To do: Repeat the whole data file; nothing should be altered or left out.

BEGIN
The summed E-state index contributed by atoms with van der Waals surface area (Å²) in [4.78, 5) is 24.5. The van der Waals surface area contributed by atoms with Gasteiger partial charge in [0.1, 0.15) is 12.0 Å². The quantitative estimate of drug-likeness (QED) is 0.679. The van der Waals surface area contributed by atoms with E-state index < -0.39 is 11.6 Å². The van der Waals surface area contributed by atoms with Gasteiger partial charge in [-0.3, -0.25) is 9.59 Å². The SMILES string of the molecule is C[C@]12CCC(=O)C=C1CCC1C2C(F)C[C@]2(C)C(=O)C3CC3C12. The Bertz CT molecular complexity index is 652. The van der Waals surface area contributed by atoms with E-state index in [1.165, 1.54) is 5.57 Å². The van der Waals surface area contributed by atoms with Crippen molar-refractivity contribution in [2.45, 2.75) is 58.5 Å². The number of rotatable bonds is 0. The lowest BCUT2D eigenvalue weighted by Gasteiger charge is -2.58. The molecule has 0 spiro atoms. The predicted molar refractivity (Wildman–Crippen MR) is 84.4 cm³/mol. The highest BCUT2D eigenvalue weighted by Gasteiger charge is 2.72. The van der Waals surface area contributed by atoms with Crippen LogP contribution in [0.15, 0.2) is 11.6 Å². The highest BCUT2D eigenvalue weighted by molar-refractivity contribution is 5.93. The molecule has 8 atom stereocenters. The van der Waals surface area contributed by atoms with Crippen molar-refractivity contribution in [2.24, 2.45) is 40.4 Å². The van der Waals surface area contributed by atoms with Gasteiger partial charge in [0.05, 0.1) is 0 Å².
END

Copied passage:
The summed E-state index contributed by atoms with van der Waals surface area (Å²) in [4.78, 5) is 24.5. The van der Waals surface area contributed by atoms with Gasteiger partial charge in [0.1, 0.15) is 12.0 Å². The quantitative estimate of drug-likeness (QED) is 0.679. The van der Waals surface area contributed by atoms with E-state index < -0.39 is 11.6 Å². The van der Waals surface area contributed by atoms with Gasteiger partial charge in [-0.3, -0.25) is 9.59 Å². The SMILES string of the molecule is C[C@]12CCC(=O)C=C1CCC1C2C(F)C[C@]2(C)C(=O)C3CC3C12. The Bertz CT molecular complexity index is 652. The van der Waals surface area contributed by atoms with E-state index in [1.165, 1.54) is 5.57 Å². The van der Waals surface area contributed by atoms with Crippen molar-refractivity contribution in [2.45, 2.75) is 58.5 Å². The number of rotatable bonds is 0. The lowest BCUT2D eigenvalue weighted by Gasteiger charge is -2.58. The molecule has 0 spiro atoms. The predicted molar refractivity (Wildman–Crippen MR) is 84.4 cm³/mol. The highest BCUT2D eigenvalue weighted by Gasteiger charge is 2.72. The van der Waals surface area contributed by atoms with Crippen LogP contribution in [0.15, 0.2) is 11.6 Å². The highest BCUT2D eigenvalue weighted by molar-refractivity contribution is 5.93. The molecule has 8 atom stereocenters. The van der Waals surface area contributed by atoms with Crippen molar-refractivity contribution in [2.24, 2.45) is 40.4 Å². The van der Waals surface area contributed by atoms with Gasteiger partial charge in [0.05, 0.1) is 0 Å².